Tuesday, March 13, 2007

Godless Morals

Representative Pete Stark from California is the first member of congress to admit not believing in a supreme being:

"When the Secular Coalition asked me to complete a survey on my religious beliefs, I indicated I am a Unitarian who does not believe in a supreme being," Stark said. "Like our nation's founders, I strongly support the separation of church and state. I look forward to working with the Secular Coalition to stop the promotion of narrow religious beliefs in science, marriage contracts, the military and the provision of social services."
And a recent poll indicates that people would rather vote for a gay person before voting for an atheist:

A half-century ago, significant numbers of Americans told the Gallup Poll they wouldn't vote for a "generally well-qualified person" for president if the candidate were Catholic (24%), Jewish (28%), female (41%), black (53%) or an atheist (75%).

In a USA Today/Gallup Poll taken March 2-4, that resistance had plummeted but not vanished. Now, 10% say they wouldn't vote for a woman or Hispanic, and just 5% say they wouldn't vote for a black, Jew or Catholic.

There is more opposition to voting for a 72-year-old (40% rule that out), a gay person (42%) or an atheist (48%). The poll's margin of error varies by group.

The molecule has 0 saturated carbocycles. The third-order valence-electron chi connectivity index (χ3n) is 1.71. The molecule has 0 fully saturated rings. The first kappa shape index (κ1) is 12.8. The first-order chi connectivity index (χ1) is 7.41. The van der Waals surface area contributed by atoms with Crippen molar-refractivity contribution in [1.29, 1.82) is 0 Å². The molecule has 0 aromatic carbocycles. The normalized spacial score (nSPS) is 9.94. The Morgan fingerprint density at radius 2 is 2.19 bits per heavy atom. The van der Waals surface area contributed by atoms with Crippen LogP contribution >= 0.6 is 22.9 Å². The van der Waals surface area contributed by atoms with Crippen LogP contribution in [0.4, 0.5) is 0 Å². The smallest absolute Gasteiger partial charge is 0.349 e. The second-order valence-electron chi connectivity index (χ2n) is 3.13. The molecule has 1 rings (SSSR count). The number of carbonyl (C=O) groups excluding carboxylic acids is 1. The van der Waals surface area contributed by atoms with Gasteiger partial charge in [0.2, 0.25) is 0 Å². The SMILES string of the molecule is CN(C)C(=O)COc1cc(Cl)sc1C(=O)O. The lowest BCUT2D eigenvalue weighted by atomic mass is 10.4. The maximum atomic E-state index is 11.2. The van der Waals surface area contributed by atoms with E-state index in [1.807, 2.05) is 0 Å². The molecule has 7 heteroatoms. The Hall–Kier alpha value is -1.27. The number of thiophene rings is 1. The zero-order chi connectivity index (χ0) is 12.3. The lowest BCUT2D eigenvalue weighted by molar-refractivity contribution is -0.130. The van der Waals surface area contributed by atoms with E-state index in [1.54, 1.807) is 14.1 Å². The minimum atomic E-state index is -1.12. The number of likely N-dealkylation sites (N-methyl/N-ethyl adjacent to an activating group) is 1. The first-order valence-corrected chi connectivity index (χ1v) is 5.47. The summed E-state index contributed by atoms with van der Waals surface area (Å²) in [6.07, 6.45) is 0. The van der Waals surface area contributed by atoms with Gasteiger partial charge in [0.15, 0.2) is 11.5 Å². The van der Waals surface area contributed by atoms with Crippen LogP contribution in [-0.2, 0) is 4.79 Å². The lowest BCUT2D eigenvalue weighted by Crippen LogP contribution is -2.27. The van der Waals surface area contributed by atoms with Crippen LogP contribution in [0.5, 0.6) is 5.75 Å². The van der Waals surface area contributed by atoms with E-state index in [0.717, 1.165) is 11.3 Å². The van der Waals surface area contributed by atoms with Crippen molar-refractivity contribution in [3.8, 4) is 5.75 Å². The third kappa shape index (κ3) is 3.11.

A question struck me as I read these two stories. Do that many people think that someone without religious beliefs can't be trusted? That's alarming. In my experience religious people are the least trustworthy people I've encountered:
  1. Christians have supported the Bush crime family as it's crushed the backs of the poor, something Jesus clearly would have frowned on.
  2. Christians are the ones who want to stand outside the funerals of Iraq's fallen soldiers with "Matthew Sheppard burns in hell signs."
  3. Christians leaders have some, um, moral issues.

I know my list is Christian-centric; they're the ones I've had the most first-hand experience with. It's baffling to me that someone would assume that choosing to focus on what's here rather than what's behind what's here would make one untrustworthy. Yes, I know about traditions and about the pragmatic aspects of religion (community, law, etc). But, do people need religion to know that murder is bad? Do they need religion to know that hating someone based on an inherited trait is wrong? Actually, religion hasn't really helped with that one, has it? If we're riding our hopes for good behaviour on religion, the ride will continue to be a scary, unbuckled one.